Mars may have hosted life BEFORE Earth

Scientists have readjusted the timeline of the formative years on Mars and claim the red planet could have been home to life before Earth was habitable, according to Daily Mail.

A study has tweaked the timings of when the cratered surface stopped being bombarded with meteorites and says life may have developed between 4.2 billion and 3.5 billion years ago.

This, the authors claim, predates when Earth became a thriving oasis by around 500 million years.

The planets formed, as did most of the interior solar system, around 4.5 billion years ago and it was a chaotic environment filled with impacts and meteors ad the planets continued to form and grow.

Eventually, the solar system's disarray calmed down and the impacts of the so-called Late Heavy Bombardment ceased.

This then gave birth to a calmer period around 4.48 billion years ago, when giant, life-inhibiting meteorites stopped striking the red planet and gave Mars its first 'real chance' at developing life.

The end of the Late Heavy Bombardment has been heavily debated but a team at Western University studied the oldest-known mineral grains from meteorites that are believed to have originated from Mars' southern highlands

They were once part of Mars but knocked into space during a violent collision and landing on Earth. There are around 120 known samples in the world.

They studied them at a near-atomic level and were able to get a snapshot of what the Martian surface was like billions of years ago.  

Dr Desmond Moser found the oldest minerals in these rocks, zircon and baddeleyite, date back between 4.43 and 4.48 billion years old.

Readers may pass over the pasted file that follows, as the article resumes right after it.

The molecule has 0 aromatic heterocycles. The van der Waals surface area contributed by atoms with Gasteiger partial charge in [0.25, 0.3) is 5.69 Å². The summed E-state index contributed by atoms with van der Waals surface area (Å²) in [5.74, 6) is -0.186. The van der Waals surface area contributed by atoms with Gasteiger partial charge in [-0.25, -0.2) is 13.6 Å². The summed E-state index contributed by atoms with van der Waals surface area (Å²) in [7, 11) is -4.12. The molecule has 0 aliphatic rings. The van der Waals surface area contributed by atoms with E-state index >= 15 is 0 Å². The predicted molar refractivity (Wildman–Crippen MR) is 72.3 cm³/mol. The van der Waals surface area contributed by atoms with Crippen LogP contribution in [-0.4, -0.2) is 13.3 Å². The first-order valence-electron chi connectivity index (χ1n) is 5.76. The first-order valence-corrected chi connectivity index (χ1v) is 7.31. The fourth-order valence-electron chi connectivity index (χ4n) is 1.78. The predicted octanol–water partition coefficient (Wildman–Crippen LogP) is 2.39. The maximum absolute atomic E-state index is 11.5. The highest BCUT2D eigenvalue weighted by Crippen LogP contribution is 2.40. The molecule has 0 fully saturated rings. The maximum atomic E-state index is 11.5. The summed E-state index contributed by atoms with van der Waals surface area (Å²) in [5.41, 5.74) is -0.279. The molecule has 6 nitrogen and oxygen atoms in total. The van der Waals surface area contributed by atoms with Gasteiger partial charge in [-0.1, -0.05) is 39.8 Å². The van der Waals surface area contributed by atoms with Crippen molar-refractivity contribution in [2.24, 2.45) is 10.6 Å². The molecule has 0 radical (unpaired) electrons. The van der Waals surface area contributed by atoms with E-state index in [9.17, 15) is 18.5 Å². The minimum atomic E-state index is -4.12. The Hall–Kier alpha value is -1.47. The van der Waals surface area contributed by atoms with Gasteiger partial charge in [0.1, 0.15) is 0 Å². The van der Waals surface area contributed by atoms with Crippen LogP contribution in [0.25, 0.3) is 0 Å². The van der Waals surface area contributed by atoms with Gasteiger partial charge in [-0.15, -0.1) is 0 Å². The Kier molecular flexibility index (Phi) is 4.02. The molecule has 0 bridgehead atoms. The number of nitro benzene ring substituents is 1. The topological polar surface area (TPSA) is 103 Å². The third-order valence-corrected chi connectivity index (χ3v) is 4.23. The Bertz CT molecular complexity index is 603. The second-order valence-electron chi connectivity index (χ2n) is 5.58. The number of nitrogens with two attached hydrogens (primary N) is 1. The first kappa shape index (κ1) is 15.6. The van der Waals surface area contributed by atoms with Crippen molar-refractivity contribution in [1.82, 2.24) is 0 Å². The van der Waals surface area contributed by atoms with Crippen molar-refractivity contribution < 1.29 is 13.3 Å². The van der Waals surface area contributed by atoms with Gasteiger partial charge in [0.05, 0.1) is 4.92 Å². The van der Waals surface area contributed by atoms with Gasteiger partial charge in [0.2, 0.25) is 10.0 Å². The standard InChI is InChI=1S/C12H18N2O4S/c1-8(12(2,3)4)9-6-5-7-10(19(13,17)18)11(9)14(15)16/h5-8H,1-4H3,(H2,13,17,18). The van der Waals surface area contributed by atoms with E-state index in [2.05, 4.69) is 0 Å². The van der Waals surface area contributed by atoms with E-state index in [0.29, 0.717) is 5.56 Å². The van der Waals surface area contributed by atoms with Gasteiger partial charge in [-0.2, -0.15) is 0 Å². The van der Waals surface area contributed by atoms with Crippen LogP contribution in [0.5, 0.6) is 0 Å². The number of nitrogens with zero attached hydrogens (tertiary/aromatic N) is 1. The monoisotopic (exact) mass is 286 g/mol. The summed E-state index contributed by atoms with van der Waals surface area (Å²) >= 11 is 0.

They also didn't exhibited the telltale signs of huge meteor impacts, such as high temperatures and pressures. This indicates they were formed after the bombardment ceased.

It was dated using the slow decay of uranium into lead in the samples, which can be mapped to give an accurate idea of its true age.

'We found none of these bombardment signatures in the Mars zircon and baddeleyite grains,' Dr Moser said.

'We know there was a giant impact on Mars, but it has to be older than 4.48 billion years ago.

'The implication is that there could have been platform hosting life as much as half a billion years earlier than previously thought it was possible in the inner solar system.'

It is believed the huge event, now pushed back further into Mars's infancy, may have helped lay the platform to create habitable conditions.

'Giant meteorite impacts on Mars between 4.2 and 3.5 billion years ago may have actually accelerated the release of early waters from the interior of the planet setting the stage for life-forming reactions,' Dr Moser said in a statement.

'This work may point out good places to get samples returned from Mars.'

N.H.Kh